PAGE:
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The bombus impatiens is typically known by the more popular name, the bumble bee. They are named as such for the way in which they appear to fly – bumbling around while collecting nectar. These bees are common pollinators of plants due to their foraging habits that lead them to collect nectar, and distribute pollen. Colonies of bumble bees can range in population from thirty to two thousand bees. Nests are usually found in holes underground, or other small hidden spaces. The life cycle of a worker bumble bee is short – they are born in the spring, live through the summer to collect nectar for the hive, and die in the fall when the weather turns cold. Queens will survive the winter and can live up to one year if they are fertilized. Three types of bees exist within bumble bee colonies: queens, worker bees, and males. The queens are in charge of establishing a nest and caring for eggs, while worker bees collect nectar and pollen for the colony. Males are in charge of impregnating the queen. Queens can produce queen, male, and worker bees. Worker bees can also produce other male worker bees, but only do so in the late summer, after the queen has mothered the first generation of worker bees.



The head of the bee has two sensory antennae, along with simple and compound eyes that allow the detection of polarized light. Additionally, bumble bees have a paired mandibles, a tongue, a labrum, and two maxillae. The labrum and maxillae act as lips to support the proboscis that collects nectar.



Despite being extremely tiny, the eyes of bumble bees are extremely complex. Each bee has two large compound eyes that contain over three thousand ommatidium. Each ommatidia act as an individual hexagonal lens for perceiving color and light intensity. Each ommatidia provide a basic pixel-like image to the brain. Every bumble bee also has three smaller eyes on the top of its head used for calculating the angle of the sun to find the flower at which they last gathered pollen and nectar.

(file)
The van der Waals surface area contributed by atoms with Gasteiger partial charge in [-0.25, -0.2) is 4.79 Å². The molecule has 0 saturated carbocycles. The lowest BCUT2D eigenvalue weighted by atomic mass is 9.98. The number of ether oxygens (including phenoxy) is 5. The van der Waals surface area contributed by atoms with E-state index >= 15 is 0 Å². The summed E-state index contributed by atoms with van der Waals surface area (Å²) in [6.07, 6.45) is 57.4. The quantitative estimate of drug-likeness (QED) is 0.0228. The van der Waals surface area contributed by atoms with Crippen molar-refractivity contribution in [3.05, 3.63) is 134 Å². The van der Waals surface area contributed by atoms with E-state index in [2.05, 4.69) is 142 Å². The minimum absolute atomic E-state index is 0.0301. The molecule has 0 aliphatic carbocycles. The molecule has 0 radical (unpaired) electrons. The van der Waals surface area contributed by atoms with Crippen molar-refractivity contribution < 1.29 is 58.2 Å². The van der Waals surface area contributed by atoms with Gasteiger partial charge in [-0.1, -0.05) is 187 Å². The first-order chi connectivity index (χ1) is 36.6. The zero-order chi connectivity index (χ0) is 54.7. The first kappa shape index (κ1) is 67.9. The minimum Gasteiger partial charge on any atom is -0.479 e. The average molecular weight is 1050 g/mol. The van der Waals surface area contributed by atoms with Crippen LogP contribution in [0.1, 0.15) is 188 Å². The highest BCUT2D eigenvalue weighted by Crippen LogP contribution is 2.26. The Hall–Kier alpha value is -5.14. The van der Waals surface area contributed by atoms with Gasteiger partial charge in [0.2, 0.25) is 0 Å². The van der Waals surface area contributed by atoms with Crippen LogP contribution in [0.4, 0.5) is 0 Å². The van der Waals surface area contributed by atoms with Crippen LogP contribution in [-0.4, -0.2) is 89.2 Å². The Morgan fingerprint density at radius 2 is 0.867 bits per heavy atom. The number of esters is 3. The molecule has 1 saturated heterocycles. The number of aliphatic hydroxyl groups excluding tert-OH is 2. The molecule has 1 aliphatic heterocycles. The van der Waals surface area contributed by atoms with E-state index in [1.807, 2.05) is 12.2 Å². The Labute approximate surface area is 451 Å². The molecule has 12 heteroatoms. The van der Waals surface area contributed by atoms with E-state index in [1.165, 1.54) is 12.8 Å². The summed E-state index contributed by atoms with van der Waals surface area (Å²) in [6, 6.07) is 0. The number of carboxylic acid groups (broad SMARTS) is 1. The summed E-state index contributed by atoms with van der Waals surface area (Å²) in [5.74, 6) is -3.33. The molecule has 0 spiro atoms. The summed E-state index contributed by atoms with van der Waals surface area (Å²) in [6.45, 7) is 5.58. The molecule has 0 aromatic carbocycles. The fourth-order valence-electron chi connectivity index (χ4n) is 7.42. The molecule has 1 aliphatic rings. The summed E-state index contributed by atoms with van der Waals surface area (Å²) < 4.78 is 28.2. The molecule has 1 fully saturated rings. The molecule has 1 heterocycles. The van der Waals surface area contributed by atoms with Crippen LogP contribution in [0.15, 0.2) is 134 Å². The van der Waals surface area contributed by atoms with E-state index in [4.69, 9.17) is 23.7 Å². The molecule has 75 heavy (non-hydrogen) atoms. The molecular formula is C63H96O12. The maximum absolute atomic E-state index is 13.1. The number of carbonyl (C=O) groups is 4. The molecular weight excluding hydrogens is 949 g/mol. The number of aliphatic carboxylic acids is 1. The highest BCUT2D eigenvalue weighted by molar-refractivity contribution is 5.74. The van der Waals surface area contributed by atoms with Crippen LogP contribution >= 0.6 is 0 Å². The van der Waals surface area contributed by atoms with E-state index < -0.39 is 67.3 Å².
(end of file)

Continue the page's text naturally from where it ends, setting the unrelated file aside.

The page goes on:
Only queen and female worker bumble bees have stingers and will sting humans if irritated by their nest. If these bees are foraging for nectar, they are rarely aggressive. When in their hive, bumble bees can detect changing scents in the air (breath, sweat, perfume, even the scent of oxidizing metal from rings or watches); any change they perceive will cause them to be on alert, and they may seek to sting the cause of this change. As seen here, the stinger lacks barbs, allowing the bumble bee to sting its victim multiple times. Bee venom contains an excess of protein called mellitin, along with histamine and other enzymes – all of which can cause reactions in humans.



This particular type of bumble bee, Bombus impatiens, is known for having yellow hair on its thorax, and black hair on its abdomen. The legs of Bombus impatiens are typically black, with a speckling of yellow or orange hairs.



All bees have two sets of wings connected to the thorax that are also attached to each other by a series of hamuli hooks. Bumble bees in particular have light-colored wings, and can beat their wings anywhere from 130 to 240 times per second. Worker bees will visit flowers up to half of a mile away to forage, They can fly ten to fifteen feet per second. The thorax of the bumble bee consists mostly of flight muscles. These muscles cause the wings to flap and swivel, instead of flapping straight up and down.


Legs and Hooks

The bumble bee's back legs are covered in hair, for the sole purpose of attracting pollen. The pollen is collected into the corbicula, otherwise known as a pollen basket, located on the back of the tibia. The bee packs pollen and nectar into the coribicula and delivers it to the colony. This process to pack pollen and deliver it back to the hive can take an individual worker bee anywhere from three to thirteen minutes.

The pads and claws of a bumble bee function as a way to grip and manipulate objects such as leaves, flower stamen, and stems.


Photographic Equipment

These photographs were taken using a Nikon D5000, 60mm Macro Lens, Nikon PB-6 bellows, 38mm Thimble Lens, and a 20mm Thimble Lens. The light used was a fiber optic flash with three pipe lights and diffusers placed equidistant around the subject.


About Me

Julie Ducharme is currently a student in her fourth year at Rochester Institute of Technology majoring in Biomedical Photographic Communications, with concentrations in Surgical Photography, Ophthalmic Photography, and Premedical Studies. Her passion and goal in life is to show others how beautiful science and medicine can be through the art of imagery.


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Julie Ducharme